The Let’s Encrypt authority uses what is known as the ACME protocol (Automated Certificate Management Environment) to validate an applicant’s identity and domain name. Your website must pass one of the ACME challenges by either updating your DNS record with a key provided by Let’s Encrypt or by uploading a .txt file to the root of your web directory.

To actually install the Let’s Encrypt certificate on your web server, a tool called Certbot is the recommended solution. Certbot works with the most popular hosting providers and platforms, including Apache and Nginx. Consult a hosting review site to find out what web platforms they offer and whether they support the Certbot tool.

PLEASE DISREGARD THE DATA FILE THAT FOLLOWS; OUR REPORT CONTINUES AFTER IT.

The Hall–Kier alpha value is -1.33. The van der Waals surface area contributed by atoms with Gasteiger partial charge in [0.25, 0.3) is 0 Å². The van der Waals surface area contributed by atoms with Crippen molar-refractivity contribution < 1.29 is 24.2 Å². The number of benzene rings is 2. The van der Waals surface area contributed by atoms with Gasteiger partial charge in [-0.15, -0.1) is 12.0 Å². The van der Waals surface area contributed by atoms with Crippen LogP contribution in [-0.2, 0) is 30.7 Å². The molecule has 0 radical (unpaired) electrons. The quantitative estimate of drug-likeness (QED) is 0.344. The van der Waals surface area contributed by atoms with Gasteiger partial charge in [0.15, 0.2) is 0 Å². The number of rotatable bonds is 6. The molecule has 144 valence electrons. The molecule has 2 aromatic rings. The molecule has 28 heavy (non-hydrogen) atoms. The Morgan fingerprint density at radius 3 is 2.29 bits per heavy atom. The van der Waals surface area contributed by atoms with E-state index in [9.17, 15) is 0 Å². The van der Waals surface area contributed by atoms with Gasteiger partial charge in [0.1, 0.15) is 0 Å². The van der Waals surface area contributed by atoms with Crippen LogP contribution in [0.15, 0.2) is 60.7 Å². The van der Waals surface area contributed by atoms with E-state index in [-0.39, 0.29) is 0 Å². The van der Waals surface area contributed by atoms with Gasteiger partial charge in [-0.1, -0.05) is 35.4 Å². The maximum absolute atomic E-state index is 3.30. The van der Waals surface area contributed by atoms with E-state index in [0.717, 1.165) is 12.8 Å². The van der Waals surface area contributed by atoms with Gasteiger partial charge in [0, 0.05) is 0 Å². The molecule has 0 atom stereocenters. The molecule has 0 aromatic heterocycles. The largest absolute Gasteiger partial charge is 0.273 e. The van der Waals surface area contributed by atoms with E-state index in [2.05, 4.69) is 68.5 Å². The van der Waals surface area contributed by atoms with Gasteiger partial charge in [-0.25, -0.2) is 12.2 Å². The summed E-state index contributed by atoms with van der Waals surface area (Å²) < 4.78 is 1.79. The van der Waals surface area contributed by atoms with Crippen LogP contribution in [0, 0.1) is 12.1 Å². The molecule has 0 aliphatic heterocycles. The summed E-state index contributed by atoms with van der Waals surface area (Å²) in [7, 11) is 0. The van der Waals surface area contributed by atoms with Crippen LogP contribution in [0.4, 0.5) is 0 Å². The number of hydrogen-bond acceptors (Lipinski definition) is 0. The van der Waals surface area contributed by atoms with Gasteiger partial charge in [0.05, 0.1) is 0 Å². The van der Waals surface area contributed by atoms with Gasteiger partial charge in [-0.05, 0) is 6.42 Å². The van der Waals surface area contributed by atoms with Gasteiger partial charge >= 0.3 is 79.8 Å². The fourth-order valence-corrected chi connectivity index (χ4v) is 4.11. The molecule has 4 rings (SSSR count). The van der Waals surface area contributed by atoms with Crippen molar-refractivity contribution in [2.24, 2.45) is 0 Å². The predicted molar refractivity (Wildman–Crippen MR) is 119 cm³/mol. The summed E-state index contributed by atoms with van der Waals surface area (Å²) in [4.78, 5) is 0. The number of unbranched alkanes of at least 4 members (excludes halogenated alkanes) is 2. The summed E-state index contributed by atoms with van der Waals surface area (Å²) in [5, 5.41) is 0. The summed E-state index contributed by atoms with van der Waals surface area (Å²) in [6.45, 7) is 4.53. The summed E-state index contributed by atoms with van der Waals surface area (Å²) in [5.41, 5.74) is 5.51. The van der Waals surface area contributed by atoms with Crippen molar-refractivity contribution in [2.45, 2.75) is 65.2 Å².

The Certbot tool should always be run by a systems administrator with root-level access to the server hosting your website. Using Apache as an example, the following commands will download the necessary installation and setup packages for using Let’s Encrypt:

sudo apt-get update

  • sudo apt-get update

sudo apt-get install software-properties-common

  • sudo apt-get install software-properties-common

sudo add-apt-repository ppa:certbot/certbot

  • sudo add-apt-repository ppa:certbot/certbot

sudo apt-get update

  • sudo apt-get update

sudo apt-get install python-certbot-apache

  • sudo apt-get install python-certbot-apache

After the downloads have completed, a single command will launch the certificate generation process with Let’s Encrypt:

sudo certbot –apache

  • sudo certbot –apache

Your web server will now make a direct connection to the Let’s Encrypt authority. Once the ACME challenge is passed, a certificate will be issued and SSL will become enabled on your site.